Choosing My Last Dallas Meals

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I'm just back from lunch at S. & D. Oyster Company, which easily made the cut for my "last five meals in Dallas" list.

The list isn't just a theoretical exercise: I pull out of town Friday morning, so I gave some serious thought to where I'd eat out this week (unfortunately, eating out isn't completely compatible with preparing to move, so I've also recently dined on microwaved soup while packing towels into boxes.) And I think I chose wisely.

But before I share my picks with you, a brief overview of the game's rules: This isn't a list of the area's best restaurants, nor does it include all of my favorite local spots. I was most interested in eating experiences I'll have trouble replicating elsewhere, so I skipped a return visit to Yutaka Sushi Bistro. And since a cross-country move isn't cheap, I opted not to chase down a final rib-eye or go the omakase route at Tei An.

Here's where I ate. I'd love to hear where you'd go.

Saturday: Babe's Chicken Dinner House

I was wary of Babe's when I first moved here; I reckoned any restaurant with so many locations couldn't possibly fry up impeccable fried chicken. But Dallas has taught me to appreciate chain restaurants, and no multi-unit store has impressed me more than Babe's. The chicken-fried steak's fine, but the chicken -- its juicy meat encased in a salty coat of brittle fry -- is phenomenal. I'm equally fond of the creamed corn, mashed potatoes and white gravy, all of which usually end up pooled in a magnificent heap of comfort.

Sunday: First Chinese BBQ

This one's a gimme: I've been eating Chinese on Sunday nights for decades, and tend to stick to my routine no matter where I might be moving that week. I briefly considered stopping by Royal China for its superb scallion pancakes and jalapeño edamame pork, but couldn't resist First Chinese BBQ's barbecue pork fried rice; combination soft noodles and marinated duck feet -- rich, smoky and so wonderfully chewy that I never have to share.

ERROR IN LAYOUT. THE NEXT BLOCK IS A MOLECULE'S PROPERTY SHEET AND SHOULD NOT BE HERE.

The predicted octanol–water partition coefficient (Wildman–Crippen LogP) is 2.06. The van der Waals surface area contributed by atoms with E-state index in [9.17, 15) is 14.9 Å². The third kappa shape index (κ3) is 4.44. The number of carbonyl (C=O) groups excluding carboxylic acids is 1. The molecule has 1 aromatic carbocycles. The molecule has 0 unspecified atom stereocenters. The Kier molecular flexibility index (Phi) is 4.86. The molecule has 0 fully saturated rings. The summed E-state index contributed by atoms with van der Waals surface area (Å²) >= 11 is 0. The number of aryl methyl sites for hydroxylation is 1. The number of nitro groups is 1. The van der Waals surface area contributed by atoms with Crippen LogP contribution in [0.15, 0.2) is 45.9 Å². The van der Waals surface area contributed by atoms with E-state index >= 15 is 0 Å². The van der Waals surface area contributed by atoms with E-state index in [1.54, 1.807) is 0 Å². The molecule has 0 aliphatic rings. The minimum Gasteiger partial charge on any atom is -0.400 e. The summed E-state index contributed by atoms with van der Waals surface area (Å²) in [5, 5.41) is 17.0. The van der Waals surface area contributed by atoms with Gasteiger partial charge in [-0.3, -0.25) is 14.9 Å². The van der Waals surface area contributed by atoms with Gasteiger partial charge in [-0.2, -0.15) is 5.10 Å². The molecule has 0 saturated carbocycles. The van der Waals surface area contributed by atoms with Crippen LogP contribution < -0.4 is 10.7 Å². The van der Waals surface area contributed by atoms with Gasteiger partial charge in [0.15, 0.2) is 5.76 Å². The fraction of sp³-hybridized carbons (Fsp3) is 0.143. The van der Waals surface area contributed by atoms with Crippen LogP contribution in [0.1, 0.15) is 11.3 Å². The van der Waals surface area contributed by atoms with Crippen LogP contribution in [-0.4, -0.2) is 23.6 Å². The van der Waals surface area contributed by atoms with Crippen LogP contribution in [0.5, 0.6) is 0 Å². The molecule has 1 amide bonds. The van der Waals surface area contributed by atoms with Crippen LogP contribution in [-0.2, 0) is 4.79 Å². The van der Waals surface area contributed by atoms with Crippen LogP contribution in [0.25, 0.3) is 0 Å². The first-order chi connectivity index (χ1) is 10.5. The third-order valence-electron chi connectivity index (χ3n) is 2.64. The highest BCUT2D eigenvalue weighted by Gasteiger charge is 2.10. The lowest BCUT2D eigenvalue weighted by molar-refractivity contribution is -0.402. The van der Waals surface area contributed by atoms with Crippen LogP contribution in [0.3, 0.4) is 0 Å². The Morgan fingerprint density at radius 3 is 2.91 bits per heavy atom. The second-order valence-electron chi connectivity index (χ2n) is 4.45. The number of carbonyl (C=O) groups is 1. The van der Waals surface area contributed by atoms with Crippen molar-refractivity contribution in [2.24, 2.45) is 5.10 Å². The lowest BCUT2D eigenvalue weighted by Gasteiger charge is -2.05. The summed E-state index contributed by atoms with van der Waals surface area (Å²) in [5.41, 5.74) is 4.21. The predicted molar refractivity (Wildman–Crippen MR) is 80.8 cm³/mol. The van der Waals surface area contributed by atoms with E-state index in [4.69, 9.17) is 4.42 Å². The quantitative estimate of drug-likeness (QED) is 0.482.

Tuesday: Maple & Motor

I sharpened my steak knife when I took a job in Dallas, assuming I'd be bellying up to beef on a fairly regular basis. While I never found a steakhouse here to rival my favorite red meat joints in Vegas, I was astounded by the burger quality. But no burger's better than the patty served at Maple & Motor, a perfectly seared hunk of ground brisket and chuck. The burger has the salty crust and full-on beefiness every burger strives to deliver. I take mine with mayonnaise, raw jalapeños and sautéed onions. As the counter woman said when I placed my final order: "Yum."

Wednesday: S. & D. Oyster Company

I reviewed S. & D. back at the start of oyster season, along with Half Shells Oyster Bar & Grill, which serves cold-pasteurized oysters. Half Shells' owner called me out publicly for criticizing his oysters and challenged me to a blind taste test. I accepted the challenge, but never heard back from him. I wasn't surprised. Anyone who's spent time around mollusks knows a treated oyster can't hope to rival a fresh, robust gulf oyster, brimming with oceanic flavors. S. & D. serves those very oysters raw, with house-made cocktail sauce, and fried aboard soft French bread. I always order mine both ways.

Wednesday: Gloria's

I agonized over where to eat my last Tex-Mex meal, and settled on a restaurant which is actually Salva-Tex. Or, according to Texas Monthly, Mex-Mex. Mind if I muddle the issue further and propose another classification? To me, the 25-year-old Gloria's is Dal-Mex. The restaurant has the requisite swank and shimmer, and the menu includes the beautifully grilled steaks Dallasites prize, as well as the high-quality fish and seafood that's a perk of living in the DFW foodshed. I'm not sure I've patronized any other Dallas restaurant more frequently.

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